Regardless of of the fact that ATI, graphics business unit of Advanced Micro Devices, has not introduced its own set of devices to support stereoscopic 3D technology, which is making inroads into the market, the graphics chips developer believes that the modern stereo-3D (S3D) is actually here to stay.
“I feel graphics technology is now powerful enough to drive an incredible S3D experience. The big question is whether it will have mass market appeal while glasses remain a requirement. Will people balk at the $100 + price of active shutter glasses? I believe S3D is here to stay, and will grow in the coming years,” said Neal Robison, the director of ISV relationship management at AMD in an interview with X-bit labs.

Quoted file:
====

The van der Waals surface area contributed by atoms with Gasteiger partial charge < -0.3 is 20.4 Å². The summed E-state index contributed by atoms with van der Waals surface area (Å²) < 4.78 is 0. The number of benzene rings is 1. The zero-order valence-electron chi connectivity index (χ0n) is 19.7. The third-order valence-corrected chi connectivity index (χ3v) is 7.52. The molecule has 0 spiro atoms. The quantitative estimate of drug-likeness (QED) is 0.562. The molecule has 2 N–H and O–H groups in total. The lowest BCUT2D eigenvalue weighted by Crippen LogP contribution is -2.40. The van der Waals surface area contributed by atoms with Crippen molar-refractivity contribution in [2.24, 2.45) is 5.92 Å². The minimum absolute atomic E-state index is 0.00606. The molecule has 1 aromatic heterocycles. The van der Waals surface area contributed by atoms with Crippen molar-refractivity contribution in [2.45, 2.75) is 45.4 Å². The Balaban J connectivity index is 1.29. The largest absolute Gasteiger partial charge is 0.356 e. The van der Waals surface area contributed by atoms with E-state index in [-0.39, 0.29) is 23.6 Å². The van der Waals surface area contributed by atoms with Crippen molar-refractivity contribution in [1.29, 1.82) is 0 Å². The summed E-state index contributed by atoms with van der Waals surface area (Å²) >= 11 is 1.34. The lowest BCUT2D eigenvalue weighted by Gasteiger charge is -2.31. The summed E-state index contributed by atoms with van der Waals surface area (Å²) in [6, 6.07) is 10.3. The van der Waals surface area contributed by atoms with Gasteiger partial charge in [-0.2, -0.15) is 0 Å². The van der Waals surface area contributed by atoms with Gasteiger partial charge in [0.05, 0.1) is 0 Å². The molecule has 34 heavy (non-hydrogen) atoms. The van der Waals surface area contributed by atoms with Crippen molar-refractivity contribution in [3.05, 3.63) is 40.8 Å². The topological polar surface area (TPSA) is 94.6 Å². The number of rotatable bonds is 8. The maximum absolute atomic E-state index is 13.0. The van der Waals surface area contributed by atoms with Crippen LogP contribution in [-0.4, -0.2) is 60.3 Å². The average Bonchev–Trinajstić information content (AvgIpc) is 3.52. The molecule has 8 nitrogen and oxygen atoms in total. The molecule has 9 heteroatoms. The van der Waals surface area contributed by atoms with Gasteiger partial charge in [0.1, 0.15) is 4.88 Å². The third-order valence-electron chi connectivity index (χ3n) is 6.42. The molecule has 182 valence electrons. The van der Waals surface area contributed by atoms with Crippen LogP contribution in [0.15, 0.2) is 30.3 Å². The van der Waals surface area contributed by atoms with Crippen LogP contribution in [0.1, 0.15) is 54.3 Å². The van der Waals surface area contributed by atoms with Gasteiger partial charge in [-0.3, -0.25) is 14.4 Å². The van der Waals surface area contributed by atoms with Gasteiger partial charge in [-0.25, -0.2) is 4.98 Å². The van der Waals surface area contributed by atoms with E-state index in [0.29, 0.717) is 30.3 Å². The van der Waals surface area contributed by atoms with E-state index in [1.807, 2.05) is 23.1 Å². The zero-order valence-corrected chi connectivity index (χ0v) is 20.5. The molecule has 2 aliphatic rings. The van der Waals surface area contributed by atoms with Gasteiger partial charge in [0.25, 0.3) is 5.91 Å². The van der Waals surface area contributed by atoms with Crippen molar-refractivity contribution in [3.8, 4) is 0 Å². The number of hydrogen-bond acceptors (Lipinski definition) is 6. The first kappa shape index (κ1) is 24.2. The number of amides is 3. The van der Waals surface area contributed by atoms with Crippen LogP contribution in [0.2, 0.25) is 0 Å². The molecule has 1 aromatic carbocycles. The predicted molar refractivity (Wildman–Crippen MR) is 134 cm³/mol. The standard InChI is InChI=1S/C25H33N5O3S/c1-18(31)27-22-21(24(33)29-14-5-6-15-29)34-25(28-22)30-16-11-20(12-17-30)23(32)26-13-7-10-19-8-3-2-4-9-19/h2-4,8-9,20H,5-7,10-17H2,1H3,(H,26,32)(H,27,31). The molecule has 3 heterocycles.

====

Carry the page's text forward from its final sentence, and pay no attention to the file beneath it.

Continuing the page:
Nvidia Corp., the arch rival of ATI, introduced its 3D Vision technology (which enables stereo-3D on select PCs) long ago, but without much success though. AMD’s graphics division seems to preserve an “open” way with Blu-ray Association (BDA), which is more than conservative .
“We have dveloped the quad-buffer capability required to support stereoscopic 3D games, so 3rd party middleware vendors can output stereo L/R images at 120 Hz (60 Hz per eye). At GDC this past March we announced our Open Stereo 3D Initiative and our intent to work with ecosystem partners, encourage cooperation and standards development with industry-wide participation to ultimately provide customers with more choice in interoperable hardware and software.
The whole interview with Neal Robison, Richard Huddy and David Hoff of AMD is set to be published at X-bit labs in the coming days.